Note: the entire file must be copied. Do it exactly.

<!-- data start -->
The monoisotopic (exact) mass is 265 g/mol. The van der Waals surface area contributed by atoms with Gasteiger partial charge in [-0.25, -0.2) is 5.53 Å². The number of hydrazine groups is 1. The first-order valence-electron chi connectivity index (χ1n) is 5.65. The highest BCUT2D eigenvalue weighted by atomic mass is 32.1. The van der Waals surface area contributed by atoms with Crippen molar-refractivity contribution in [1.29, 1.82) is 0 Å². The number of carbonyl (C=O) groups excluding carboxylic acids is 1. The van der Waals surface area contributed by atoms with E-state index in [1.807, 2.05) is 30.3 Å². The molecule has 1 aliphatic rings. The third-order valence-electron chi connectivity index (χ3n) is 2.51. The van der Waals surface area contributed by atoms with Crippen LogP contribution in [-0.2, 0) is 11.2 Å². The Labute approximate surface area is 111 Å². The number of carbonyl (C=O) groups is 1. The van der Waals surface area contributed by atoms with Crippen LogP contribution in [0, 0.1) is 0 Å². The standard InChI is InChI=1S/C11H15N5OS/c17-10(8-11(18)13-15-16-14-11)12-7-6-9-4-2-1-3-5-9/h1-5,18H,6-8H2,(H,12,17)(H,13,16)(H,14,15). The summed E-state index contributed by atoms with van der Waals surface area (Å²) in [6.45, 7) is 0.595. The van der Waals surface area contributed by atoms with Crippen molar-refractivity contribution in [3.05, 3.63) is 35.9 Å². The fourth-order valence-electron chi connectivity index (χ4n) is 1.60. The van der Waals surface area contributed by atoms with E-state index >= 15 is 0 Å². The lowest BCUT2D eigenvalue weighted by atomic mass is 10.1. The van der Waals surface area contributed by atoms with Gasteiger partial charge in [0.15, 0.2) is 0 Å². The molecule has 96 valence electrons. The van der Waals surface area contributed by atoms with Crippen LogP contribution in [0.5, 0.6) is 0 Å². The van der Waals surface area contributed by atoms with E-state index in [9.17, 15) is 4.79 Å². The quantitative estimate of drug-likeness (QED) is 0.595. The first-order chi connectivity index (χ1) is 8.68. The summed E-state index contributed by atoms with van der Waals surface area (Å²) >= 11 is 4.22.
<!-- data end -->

The monoisotopic (exact) mass is 265 g/mol. The van der Waals surface area contributed by atoms with Gasteiger partial charge in [-0.25, -0.2) is 5.53 Å². The number of hydrazine groups is 1. The first-order valence-electron chi connectivity index (χ1n) is 5.65. The highest BCUT2D eigenvalue weighted by atomic mass is 32.1. The van der Waals surface area contributed by atoms with Crippen molar-refractivity contribution in [1.29, 1.82) is 0 Å². The number of carbonyl (C=O) groups excluding carboxylic acids is 1. The van der Waals surface area contributed by atoms with E-state index in [1.807, 2.05) is 30.3 Å². The molecule has 1 aliphatic rings. The third-order valence-electron chi connectivity index (χ3n) is 2.51. The van der Waals surface area contributed by atoms with Crippen LogP contribution in [-0.2, 0) is 11.2 Å². The Labute approximate surface area is 111 Å². The number of carbonyl (C=O) groups is 1. The van der Waals surface area contributed by atoms with Crippen LogP contribution in [0, 0.1) is 0 Å². The standard InChI is InChI=1S/C11H15N5OS/c17-10(8-11(18)13-15-16-14-11)12-7-6-9-4-2-1-3-5-9/h1-5,18H,6-8H2,(H,12,17)(H,13,16)(H,14,15). The summed E-state index contributed by atoms with van der Waals surface area (Å²) in [6.45, 7) is 0.595. The van der Waals surface area contributed by atoms with Crippen molar-refractivity contribution in [3.05, 3.63) is 35.9 Å². The fourth-order valence-electron chi connectivity index (χ4n) is 1.60. The van der Waals surface area contributed by atoms with E-state index >= 15 is 0 Å². The lowest BCUT2D eigenvalue weighted by atomic mass is 10.1. The van der Waals surface area contributed by atoms with Gasteiger partial charge in [0.15, 0.2) is 0 Å². The molecule has 96 valence electrons. The van der Waals surface area contributed by atoms with Crippen LogP contribution in [0.5, 0.6) is 0 Å². The van der Waals surface area contributed by atoms with E-state index in [9.17, 15) is 4.79 Å². The quantitative estimate of drug-likeness (QED) is 0.595. The first-order chi connectivity index (χ1) is 8.68. The summed E-state index contributed by atoms with van der Waals surface area (Å²) >= 11 is 4.22.